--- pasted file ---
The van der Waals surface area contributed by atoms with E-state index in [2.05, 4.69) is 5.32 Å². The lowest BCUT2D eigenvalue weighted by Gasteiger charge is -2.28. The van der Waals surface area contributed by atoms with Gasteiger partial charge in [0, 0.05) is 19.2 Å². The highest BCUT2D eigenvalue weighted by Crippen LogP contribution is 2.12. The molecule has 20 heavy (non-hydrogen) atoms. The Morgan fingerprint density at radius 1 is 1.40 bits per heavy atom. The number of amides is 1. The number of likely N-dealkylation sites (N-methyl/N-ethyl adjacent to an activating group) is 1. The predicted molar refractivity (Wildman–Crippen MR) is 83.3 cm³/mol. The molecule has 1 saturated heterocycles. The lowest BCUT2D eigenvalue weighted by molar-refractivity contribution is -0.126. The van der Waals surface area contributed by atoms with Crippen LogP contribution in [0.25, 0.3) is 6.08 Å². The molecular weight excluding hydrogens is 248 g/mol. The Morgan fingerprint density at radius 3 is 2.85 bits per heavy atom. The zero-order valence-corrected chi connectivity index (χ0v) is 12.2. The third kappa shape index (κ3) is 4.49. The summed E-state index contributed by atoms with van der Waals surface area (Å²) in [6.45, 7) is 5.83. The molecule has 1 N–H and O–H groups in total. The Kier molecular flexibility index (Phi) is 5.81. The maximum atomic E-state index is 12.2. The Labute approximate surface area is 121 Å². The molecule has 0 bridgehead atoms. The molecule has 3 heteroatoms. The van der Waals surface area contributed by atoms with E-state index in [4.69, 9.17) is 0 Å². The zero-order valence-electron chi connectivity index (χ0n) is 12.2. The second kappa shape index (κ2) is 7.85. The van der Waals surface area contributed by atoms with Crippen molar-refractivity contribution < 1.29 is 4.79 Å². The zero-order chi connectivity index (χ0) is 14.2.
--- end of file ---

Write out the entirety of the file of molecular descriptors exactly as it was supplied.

The van der Waals surface area contributed by atoms with E-state index in [2.05, 4.69) is 5.32 Å². The lowest BCUT2D eigenvalue weighted by Gasteiger charge is -2.28. The van der Waals surface area contributed by atoms with Gasteiger partial charge in [0, 0.05) is 19.2 Å². The highest BCUT2D eigenvalue weighted by Crippen LogP contribution is 2.12. The molecule has 20 heavy (non-hydrogen) atoms. The Morgan fingerprint density at radius 1 is 1.40 bits per heavy atom. The number of amides is 1. The number of likely N-dealkylation sites (N-methyl/N-ethyl adjacent to an activating group) is 1. The predicted molar refractivity (Wildman–Crippen MR) is 83.3 cm³/mol. The molecule has 1 saturated heterocycles. The lowest BCUT2D eigenvalue weighted by molar-refractivity contribution is -0.126. The van der Waals surface area contributed by atoms with Crippen LogP contribution in [0.25, 0.3) is 6.08 Å². The molecular weight excluding hydrogens is 248 g/mol. The Morgan fingerprint density at radius 3 is 2.85 bits per heavy atom. The zero-order valence-corrected chi connectivity index (χ0v) is 12.2. The third kappa shape index (κ3) is 4.49. The summed E-state index contributed by atoms with van der Waals surface area (Å²) in [6.45, 7) is 5.83. The molecule has 1 N–H and O–H groups in total. The Kier molecular flexibility index (Phi) is 5.81. The maximum atomic E-state index is 12.2. The Labute approximate surface area is 121 Å². The molecule has 0 bridgehead atoms. The molecule has 3 heteroatoms. The van der Waals surface area contributed by atoms with E-state index in [4.69, 9.17) is 0 Å². The zero-order valence-electron chi connectivity index (χ0n) is 12.2. The second kappa shape index (κ2) is 7.85. The van der Waals surface area contributed by atoms with Crippen molar-refractivity contribution < 1.29 is 4.79 Å². The zero-order chi connectivity index (χ0) is 14.2.